The four new cases of meningitis reported in New Jersey and California since the beginning of November have no link to the outbreak on Princeton University's campus, where seven people have been sickened since March, health experts say.
Three people on the University of California's Santa Barbara campus have contracted meningitis since Nov. 11, and an administrator at Monmouth University in Long Branch, N.J., was hospitalized this week, according to NBC News.
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Though it's not yet clear what kind of meningitis is involved in the Monmouth case, the three in California were confirmed as B serogroup, or bacterial meningitis, but slightly different from the strain afflicting those in Princeton, N.J., according to Dr. Tom Clark with the Centers for Disease Control and Prevention.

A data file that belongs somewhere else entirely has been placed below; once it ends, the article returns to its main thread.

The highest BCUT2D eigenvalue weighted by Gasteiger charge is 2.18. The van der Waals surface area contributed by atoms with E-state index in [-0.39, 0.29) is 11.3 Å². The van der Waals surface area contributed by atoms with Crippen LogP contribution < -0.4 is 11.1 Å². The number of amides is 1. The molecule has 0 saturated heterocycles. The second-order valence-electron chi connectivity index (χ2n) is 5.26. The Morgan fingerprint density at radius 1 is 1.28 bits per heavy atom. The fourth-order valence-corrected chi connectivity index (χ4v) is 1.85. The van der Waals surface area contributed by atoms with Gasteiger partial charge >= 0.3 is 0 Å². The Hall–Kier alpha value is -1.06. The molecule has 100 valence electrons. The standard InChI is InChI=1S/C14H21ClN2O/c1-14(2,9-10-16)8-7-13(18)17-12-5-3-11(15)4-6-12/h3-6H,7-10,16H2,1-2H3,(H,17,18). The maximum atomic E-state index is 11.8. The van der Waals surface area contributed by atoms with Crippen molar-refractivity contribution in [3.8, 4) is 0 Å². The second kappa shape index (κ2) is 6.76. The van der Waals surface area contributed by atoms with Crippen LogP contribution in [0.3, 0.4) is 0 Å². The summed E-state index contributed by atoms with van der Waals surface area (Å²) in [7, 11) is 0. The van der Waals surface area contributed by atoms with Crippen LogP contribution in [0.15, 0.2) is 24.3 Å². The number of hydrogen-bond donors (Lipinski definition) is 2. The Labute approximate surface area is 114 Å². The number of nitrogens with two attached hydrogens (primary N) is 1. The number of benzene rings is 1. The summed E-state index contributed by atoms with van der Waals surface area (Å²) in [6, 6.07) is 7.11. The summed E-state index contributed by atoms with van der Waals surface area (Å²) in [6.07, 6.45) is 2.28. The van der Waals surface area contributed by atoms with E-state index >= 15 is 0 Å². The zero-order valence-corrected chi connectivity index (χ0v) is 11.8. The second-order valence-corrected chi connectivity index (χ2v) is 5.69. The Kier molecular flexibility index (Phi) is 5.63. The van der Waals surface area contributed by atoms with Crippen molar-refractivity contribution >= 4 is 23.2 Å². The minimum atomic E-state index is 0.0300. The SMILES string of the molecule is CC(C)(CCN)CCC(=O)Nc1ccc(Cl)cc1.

"The strains in the two UCSB cases we’ve tested are the same as one another. They are different from the Princeton outbreak strain," he told NBC News. "The risk of spread of an outbreak to two locations is very low."
On Monday, after a seventh person was sickened at Princeton, the university said it would be using a new immunization to treat the disease. The vaccine, which is not yet approved for use in the United States, was specifically designed to treat meningitis B serogroup and will be available free of charge to all students.
According to the CDC, early bacterial meningitis symptoms include fever
, headache, stiff neck, nausea, and vomiting and can sometimes cause death within a matter of days. Survivors can suffer mental disabilities, paralysis, and hearing loss.
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